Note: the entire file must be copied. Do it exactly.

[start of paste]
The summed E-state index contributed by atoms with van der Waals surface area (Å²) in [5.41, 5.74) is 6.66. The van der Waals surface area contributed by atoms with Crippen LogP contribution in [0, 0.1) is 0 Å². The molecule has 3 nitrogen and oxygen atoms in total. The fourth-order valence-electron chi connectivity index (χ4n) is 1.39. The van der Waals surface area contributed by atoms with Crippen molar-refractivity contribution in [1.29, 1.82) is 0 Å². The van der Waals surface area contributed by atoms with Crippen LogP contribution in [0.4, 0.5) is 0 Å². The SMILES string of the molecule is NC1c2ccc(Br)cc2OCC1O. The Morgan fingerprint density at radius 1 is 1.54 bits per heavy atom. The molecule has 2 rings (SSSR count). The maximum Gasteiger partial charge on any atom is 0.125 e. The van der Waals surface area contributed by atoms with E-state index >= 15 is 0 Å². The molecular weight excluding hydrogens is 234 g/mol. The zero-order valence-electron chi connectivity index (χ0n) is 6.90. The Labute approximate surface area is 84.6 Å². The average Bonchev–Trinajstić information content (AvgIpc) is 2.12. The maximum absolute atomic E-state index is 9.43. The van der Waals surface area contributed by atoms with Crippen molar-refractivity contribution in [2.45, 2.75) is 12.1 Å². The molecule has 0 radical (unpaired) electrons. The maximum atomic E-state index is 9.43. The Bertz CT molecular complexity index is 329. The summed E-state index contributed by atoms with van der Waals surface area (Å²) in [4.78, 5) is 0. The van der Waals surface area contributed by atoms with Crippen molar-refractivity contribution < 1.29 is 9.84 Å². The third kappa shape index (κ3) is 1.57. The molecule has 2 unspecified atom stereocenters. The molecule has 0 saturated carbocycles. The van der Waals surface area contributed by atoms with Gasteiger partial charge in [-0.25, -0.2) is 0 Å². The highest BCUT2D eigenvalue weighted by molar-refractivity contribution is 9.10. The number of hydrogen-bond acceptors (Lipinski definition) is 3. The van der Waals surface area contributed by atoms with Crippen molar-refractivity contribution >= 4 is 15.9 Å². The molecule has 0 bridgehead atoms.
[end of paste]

The summed E-state index contributed by atoms with van der Waals surface area (Å²) in [5.41, 5.74) is 6.66. The van der Waals surface area contributed by atoms with Crippen LogP contribution in [0, 0.1) is 0 Å². The molecule has 3 nitrogen and oxygen atoms in total. The fourth-order valence-electron chi connectivity index (χ4n) is 1.39. The van der Waals surface area contributed by atoms with Crippen molar-refractivity contribution in [1.29, 1.82) is 0 Å². The van der Waals surface area contributed by atoms with Crippen LogP contribution in [0.4, 0.5) is 0 Å². The SMILES string of the molecule is NC1c2ccc(Br)cc2OCC1O. The Morgan fingerprint density at radius 1 is 1.54 bits per heavy atom. The molecule has 2 rings (SSSR count). The maximum Gasteiger partial charge on any atom is 0.125 e. The van der Waals surface area contributed by atoms with E-state index >= 15 is 0 Å². The molecular weight excluding hydrogens is 234 g/mol. The zero-order valence-electron chi connectivity index (χ0n) is 6.90. The Labute approximate surface area is 84.6 Å². The average Bonchev–Trinajstić information content (AvgIpc) is 2.12. The maximum absolute atomic E-state index is 9.43. The van der Waals surface area contributed by atoms with Crippen molar-refractivity contribution in [2.45, 2.75) is 12.1 Å². The molecule has 0 radical (unpaired) electrons. The maximum atomic E-state index is 9.43. The Bertz CT molecular complexity index is 329. The summed E-state index contributed by atoms with van der Waals surface area (Å²) in [4.78, 5) is 0. The van der Waals surface area contributed by atoms with Crippen molar-refractivity contribution < 1.29 is 9.84 Å². The third kappa shape index (κ3) is 1.57. The molecule has 2 unspecified atom stereocenters. The molecule has 0 saturated carbocycles. The van der Waals surface area contributed by atoms with Gasteiger partial charge in [-0.25, -0.2) is 0 Å². The highest BCUT2D eigenvalue weighted by molar-refractivity contribution is 9.10. The number of hydrogen-bond acceptors (Lipinski definition) is 3. The van der Waals surface area contributed by atoms with Crippen molar-refractivity contribution >= 4 is 15.9 Å². The molecule has 0 bridgehead atoms.